In missions you hover over the city in your Cyberblimp, the four extensions of your corporate will on the ground beneath you, awaiting orders. As well as clicking for movement, targeting and inventory selection, you have additional control over your agents through the use of stimulants that effect adrenaline for movement speed, intelligence for operational independence and perception for accuracy. Agents quickly become overloaded with drugs and you need to allow the levels to re-stabilise or risk them losing efficiency right as a squad of heavily armed enemy agents swoop in.
Body augmentations allow them to sustain these drug-fuelled bursts for longer – just make sure you don’t get reckless with that agent walking around with tens of thousands of dollars worth of silicon under his skin.
With new territory under your control you now get to choose the tax rate for the new private citizens of your ever-expanding corporate dystopia. Keep taxes low and the people will stay happy, but your R&D department will run low on funds, or you might not be able to kit your agents out with the latest and greatest in weapons and augmentations. Raise taxes and risk rebellion, the loss of the sector and another risky mission to recapture it.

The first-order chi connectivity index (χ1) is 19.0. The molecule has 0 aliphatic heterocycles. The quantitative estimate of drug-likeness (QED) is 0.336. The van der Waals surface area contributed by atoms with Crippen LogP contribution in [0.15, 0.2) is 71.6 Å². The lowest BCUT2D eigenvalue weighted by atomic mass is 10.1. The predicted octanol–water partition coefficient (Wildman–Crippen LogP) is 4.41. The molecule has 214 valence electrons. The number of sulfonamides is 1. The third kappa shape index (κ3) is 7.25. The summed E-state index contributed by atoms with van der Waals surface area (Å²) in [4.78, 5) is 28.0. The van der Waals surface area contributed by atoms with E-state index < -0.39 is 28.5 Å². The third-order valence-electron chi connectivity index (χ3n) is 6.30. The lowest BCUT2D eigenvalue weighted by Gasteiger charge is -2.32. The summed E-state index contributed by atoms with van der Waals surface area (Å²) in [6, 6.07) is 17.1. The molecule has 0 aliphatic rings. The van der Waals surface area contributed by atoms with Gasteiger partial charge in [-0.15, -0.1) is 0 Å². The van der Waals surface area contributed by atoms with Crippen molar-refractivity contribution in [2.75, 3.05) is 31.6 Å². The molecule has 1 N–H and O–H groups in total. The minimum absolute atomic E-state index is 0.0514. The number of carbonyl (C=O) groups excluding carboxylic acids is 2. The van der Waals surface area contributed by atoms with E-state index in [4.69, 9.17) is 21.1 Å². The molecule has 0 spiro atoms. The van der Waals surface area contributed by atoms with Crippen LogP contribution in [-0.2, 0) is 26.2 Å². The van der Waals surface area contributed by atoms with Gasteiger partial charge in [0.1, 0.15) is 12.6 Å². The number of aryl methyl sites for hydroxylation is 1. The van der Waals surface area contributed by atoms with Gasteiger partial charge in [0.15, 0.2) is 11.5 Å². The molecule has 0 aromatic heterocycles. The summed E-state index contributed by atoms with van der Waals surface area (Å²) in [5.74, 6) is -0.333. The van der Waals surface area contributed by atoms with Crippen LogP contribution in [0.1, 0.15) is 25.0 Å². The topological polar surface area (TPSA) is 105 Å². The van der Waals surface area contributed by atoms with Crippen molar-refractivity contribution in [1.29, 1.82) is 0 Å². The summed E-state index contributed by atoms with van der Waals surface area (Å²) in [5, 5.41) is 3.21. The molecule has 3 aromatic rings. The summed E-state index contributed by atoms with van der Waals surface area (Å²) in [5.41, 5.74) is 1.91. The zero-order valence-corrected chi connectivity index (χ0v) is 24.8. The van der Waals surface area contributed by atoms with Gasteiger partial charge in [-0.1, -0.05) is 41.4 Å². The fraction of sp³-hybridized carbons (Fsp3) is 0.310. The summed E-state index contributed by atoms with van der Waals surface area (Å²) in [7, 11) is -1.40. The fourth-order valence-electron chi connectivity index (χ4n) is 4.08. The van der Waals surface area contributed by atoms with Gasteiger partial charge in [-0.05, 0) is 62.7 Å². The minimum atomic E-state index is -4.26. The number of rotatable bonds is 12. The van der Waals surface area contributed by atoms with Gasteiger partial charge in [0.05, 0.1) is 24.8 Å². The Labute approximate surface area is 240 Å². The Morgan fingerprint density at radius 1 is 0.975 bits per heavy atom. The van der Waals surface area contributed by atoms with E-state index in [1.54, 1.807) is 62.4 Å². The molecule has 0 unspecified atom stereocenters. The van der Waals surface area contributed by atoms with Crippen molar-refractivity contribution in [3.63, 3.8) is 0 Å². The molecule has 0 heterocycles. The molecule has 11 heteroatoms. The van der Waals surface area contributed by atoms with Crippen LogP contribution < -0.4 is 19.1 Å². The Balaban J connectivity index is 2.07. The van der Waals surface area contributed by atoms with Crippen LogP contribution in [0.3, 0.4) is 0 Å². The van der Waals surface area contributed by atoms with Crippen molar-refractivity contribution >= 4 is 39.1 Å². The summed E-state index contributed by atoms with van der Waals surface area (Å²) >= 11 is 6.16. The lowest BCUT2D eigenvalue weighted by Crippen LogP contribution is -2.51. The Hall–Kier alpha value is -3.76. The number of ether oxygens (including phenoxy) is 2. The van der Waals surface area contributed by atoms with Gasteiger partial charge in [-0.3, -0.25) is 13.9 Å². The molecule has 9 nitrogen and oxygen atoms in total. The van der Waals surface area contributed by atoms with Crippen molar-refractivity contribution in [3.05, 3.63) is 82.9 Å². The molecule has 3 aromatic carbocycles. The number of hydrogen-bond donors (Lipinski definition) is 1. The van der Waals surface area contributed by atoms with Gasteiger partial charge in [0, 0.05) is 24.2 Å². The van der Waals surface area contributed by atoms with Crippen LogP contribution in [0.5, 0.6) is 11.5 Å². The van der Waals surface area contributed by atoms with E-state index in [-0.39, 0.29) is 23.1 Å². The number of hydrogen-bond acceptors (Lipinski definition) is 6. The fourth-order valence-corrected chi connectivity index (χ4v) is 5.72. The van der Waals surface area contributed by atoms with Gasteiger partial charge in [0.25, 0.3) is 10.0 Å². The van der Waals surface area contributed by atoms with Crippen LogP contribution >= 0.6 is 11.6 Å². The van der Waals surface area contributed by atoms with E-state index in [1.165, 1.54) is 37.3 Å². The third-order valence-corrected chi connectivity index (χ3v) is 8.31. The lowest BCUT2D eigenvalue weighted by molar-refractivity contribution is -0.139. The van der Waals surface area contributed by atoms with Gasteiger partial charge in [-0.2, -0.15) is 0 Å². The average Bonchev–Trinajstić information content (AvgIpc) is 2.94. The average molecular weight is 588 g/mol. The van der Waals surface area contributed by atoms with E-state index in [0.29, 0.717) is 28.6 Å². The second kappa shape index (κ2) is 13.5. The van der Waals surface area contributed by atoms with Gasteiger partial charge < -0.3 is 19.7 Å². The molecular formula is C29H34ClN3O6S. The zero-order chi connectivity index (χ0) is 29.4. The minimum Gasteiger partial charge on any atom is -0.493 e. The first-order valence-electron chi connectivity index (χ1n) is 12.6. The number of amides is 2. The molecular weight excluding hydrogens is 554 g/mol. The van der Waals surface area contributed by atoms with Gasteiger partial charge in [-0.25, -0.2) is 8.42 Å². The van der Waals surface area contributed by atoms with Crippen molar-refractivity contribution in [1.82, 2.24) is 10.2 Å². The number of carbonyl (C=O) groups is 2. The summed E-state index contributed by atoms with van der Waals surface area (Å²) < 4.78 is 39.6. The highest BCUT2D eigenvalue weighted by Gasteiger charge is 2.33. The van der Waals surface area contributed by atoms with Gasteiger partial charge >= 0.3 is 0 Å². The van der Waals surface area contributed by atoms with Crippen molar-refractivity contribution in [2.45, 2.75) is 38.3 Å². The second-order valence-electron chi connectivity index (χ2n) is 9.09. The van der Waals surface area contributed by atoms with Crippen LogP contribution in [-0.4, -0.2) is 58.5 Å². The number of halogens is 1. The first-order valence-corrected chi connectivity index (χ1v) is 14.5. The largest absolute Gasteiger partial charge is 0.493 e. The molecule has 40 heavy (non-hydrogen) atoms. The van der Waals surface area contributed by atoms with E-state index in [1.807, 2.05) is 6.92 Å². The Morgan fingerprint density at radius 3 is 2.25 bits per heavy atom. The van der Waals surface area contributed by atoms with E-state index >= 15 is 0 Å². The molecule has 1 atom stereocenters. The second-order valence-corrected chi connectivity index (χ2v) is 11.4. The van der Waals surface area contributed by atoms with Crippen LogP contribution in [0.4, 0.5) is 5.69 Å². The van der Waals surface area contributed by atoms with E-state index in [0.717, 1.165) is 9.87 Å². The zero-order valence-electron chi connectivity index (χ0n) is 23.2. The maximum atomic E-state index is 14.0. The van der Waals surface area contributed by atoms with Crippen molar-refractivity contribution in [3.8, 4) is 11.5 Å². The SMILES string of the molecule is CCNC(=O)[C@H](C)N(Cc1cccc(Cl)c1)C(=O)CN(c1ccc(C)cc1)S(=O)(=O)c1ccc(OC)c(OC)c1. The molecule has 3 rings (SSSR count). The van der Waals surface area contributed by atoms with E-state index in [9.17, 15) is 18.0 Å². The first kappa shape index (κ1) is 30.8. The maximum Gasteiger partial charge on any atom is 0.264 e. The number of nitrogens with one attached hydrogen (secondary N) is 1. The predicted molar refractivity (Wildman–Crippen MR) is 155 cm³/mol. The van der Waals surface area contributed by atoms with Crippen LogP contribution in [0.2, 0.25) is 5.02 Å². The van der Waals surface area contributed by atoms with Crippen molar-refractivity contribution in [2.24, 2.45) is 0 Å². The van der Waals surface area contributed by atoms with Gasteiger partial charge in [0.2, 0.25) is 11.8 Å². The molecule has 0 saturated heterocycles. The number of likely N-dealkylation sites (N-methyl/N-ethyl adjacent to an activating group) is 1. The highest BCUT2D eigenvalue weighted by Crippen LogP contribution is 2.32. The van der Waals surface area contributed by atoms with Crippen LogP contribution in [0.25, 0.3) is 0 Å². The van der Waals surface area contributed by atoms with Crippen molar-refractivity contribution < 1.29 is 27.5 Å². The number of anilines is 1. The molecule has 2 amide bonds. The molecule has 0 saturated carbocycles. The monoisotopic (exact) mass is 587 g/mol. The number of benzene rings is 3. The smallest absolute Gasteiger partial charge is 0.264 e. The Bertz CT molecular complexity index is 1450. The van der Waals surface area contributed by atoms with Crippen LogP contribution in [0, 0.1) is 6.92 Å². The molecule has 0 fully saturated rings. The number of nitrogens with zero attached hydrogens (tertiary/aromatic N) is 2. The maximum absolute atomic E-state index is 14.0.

Playing it again now 20 years later (holy shit, I feel old typing that) the missions are still fresh in my mind – this is the one that starts and ends in that weird service tunnel, this is the one with the army general surrounded by troops, this is the one where I lost 3 fully augmented soldiers… The maps might feel smaller now, and the limited selection of tiles might seem more obvious, but the levels remain distinctive.
The artwork still holds up thanks to both a strong visual style, and the fact that the indie scene has kept old-school graphics alive. It could do with a richer colour palette, but that’s really my only complaint.
The sound and music are somewhat dated – if only because of the sparseness in the audio – but every single sound effect and bar of music have wedged themselves deep within my brain.
I’m actually surprised at how well Syndicate holds up after all these years. Nostalgia is certainly a part of that, but I still have to recommend the uninitiated head to gog and check it out for themselves. It’s an action game with enough strategy to stay interesting, and a strong creative vision that keeps it relevant all these years later.